Greg Cantwell arrived in Minneapolis on Oct. 28, 2004, expecting to start a job in the airline industry. But that night in his hotel room, he suffered a grand mal seizure and later a diagnosis that would take him on a very different journey.

Cantwell, 38, beat the grim odds of his diagnosis -- stage 4 glioblastoma, a cancerous brain tumor. He emerged a man with a mission, namely to help other brain tumor patients navigate their maze of decisions and emotional issues.

Today, Cantwell is a one-man support group for people across the country who are grappling with life-threatening tumors. This year, he started a nonprofit to expand his reach.

"I've worked with people in all 50 states,'' said Cantwell, of Cottage Grove. "The youngest is a 4-year old in New York. The oldest is a man in his late 70s in Atlanta.''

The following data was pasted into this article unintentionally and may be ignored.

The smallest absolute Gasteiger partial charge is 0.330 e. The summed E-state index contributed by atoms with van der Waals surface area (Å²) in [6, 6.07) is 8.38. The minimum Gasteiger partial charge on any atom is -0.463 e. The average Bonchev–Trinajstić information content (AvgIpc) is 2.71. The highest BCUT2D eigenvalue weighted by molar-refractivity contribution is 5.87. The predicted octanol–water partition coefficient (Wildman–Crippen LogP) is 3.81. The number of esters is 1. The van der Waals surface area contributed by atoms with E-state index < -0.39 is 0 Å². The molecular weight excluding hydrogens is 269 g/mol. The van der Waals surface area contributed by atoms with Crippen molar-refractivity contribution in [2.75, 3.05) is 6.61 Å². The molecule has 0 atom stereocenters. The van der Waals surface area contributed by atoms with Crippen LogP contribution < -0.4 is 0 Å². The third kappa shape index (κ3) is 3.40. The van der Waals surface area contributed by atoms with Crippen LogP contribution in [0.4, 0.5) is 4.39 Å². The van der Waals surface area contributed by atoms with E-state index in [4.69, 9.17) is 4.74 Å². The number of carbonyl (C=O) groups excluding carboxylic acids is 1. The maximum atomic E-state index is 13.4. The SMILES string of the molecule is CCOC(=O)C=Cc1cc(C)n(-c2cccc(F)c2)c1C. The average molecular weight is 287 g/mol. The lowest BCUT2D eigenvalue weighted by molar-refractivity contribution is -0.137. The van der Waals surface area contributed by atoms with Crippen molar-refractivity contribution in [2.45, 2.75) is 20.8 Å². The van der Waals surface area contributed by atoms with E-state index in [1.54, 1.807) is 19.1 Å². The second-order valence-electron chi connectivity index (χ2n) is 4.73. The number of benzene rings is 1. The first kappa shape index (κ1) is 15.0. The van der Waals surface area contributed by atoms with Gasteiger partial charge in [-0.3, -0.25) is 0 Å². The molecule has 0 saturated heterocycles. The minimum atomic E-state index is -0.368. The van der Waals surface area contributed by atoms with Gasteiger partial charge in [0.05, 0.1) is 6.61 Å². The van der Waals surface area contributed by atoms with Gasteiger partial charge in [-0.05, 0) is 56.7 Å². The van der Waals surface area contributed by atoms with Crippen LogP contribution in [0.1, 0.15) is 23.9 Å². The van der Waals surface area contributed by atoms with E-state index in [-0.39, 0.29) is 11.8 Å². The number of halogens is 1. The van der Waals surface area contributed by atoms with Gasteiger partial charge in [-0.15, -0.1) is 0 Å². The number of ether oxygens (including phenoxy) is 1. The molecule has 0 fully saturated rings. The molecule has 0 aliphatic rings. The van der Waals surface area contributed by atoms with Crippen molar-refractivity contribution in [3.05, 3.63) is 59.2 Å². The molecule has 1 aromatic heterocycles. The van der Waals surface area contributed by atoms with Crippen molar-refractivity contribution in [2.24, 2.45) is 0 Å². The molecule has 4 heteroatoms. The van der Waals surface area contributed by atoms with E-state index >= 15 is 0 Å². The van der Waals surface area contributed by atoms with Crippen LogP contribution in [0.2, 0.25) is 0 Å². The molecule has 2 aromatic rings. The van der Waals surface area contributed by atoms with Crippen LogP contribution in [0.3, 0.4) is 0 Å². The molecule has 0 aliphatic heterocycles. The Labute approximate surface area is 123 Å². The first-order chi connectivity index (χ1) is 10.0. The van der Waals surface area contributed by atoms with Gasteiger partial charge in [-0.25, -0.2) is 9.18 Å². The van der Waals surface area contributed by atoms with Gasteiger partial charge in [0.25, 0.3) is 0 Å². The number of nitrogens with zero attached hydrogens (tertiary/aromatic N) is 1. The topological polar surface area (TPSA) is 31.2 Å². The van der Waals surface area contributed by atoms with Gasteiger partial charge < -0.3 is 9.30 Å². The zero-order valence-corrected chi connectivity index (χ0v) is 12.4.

His reach is global. He's also working with a man in Australia and New Zealand. Said Cantwell: "People are aware that I'm out there.''

People know Cantwell is "out there'' because he has volunteered to help patients at organizations such as the Children's Brain Tumor Foundation, the National Brain Tumor Society, the American Cancer Society, the Children's Miracle Network and more.

He offers emotional support and information, not medical advice. He counsels people on the phone, in person, via e-mail and Skype.

Cantwell also speaks to professional groups across the country. On Wednesday, he's addressing a neuroscience conference in Iowa. On Friday, he speaks at a brain tumor foundation in Seattle. Then he's off to a pharmaceutical company in Seattle.

"I want brain tumors to get as much publicity as Susan B. Komen [does for breast cancer]," Cantwell said.

Cantwell hopes having a nonprofit will encourage supporters to make tax-deductible donations to his work. He'd also like to create a fund to grant last wishes to patients with brain cancer. See

Jean Hopfensperger • 612-673-4511